11. But then he says, “I am known by mine.” Now we might think that a sheep cannot know much about the shepherd, but they do. They get to love him. Among the eastern flocks there are, often, sheep that are particularly attached to the shepherd. They always follow at his heels, they never seem to care so much for the pasture as they do for him, they are always first, and, I may add, generally fattest, for those who keep nearest to him are pretty sure to get the sweetest bits of grass. And so, in the church of God there are some who keep near the shepherd, and who know him well. And all his people know something about him. What a condescension this is — that the good shepherd comes and lives among his people so that he not merely knows them, but teaches them to know him. Blessed be his name for this! Try whether you cannot drink in the glorious meaning of this deep mystery.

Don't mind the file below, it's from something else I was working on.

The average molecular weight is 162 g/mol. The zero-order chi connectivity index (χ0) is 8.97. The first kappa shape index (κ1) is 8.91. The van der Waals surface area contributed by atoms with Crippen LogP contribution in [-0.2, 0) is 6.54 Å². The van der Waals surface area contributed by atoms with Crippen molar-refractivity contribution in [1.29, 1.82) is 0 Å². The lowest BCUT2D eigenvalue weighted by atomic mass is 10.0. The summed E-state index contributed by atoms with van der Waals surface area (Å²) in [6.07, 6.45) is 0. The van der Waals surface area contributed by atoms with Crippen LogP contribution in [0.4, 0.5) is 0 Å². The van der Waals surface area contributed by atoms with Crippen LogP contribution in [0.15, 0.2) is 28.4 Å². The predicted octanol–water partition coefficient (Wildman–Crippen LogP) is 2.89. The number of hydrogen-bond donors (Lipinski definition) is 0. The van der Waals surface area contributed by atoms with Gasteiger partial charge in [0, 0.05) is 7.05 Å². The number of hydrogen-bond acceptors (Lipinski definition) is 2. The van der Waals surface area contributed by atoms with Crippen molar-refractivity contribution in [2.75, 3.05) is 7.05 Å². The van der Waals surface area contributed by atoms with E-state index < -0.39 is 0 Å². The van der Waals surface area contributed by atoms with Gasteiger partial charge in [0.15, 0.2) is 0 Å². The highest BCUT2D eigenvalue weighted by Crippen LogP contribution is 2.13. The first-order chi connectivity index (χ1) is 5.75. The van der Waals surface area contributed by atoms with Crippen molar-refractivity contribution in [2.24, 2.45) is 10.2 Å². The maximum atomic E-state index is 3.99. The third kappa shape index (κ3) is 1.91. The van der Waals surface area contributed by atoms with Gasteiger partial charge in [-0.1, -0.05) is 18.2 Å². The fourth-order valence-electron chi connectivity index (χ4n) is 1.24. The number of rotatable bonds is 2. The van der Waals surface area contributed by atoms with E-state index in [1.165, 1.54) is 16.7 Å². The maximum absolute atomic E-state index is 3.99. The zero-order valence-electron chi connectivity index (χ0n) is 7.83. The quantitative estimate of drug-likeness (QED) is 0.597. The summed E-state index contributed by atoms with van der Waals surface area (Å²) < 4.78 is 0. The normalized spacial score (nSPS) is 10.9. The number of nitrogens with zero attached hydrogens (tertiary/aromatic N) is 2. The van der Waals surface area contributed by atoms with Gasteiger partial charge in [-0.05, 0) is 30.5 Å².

12. But yet further, — and to close this point, — our Lord is a good shepherd because he gathers all his sheep. Read the sixteenth verse, “and I have other sheep who are not in this fold: I must also bring them, and they shall hear my voice: and there shall be one fold and one shepherd.” While his eye was on the Jews his heart was on the Gentiles too. He is a shepherd who is not content with the ninety-nine, but when he counts the flock over and knows there ought to be a hundred, his heart begins to care for the lost one, and he folds the ninety-nine, and lets them rest; but, as for himself, he goes away on the mountain’s bleak side, so that he may find the lost one. Ah, my Lord, you are a good shepherd, indeed — a much better shepherd than any among your church — or your workers — are. We often forget the wandering one. We get a church together; perhaps the building is full; and we have too little missionary enterprise to look after the masses who are in ignorance. We see England bathed in the light of the gospel, and feel very little zeal for sending the Word to the distant heathen lands. It ought not to be so. It is not so with Christ, for if he has an elect one, no matter where he may be, he knows him, and his eye is on him, and he must bring him in. I wonder whether there is someone here tonight whom he must bring in. You did not think when you came in to the Tabernacle that Christ was seeking you, but, perhaps, my Lord Jesus has bought you with his precious blood, and his Father gave you to him from before the foundation of the world, and perhaps he brought you here so that you may know this, and come to him tonight. Thus says the Lord, “I have loved you with an everlasting love; therefore with lovingkindness I have drawn you.” Come, poor wanderer: come to the Good Shepherd’s feet, and lay yourself down all helpless and forlorn; he will put you on his shoulders, and carry you back rejoicing. Is he not a good shepherd, giving life, sustaining life, defending life, knowing life, teaching life to know him, and going after poor wanderers to bring them to himself? That is Christ’s claim.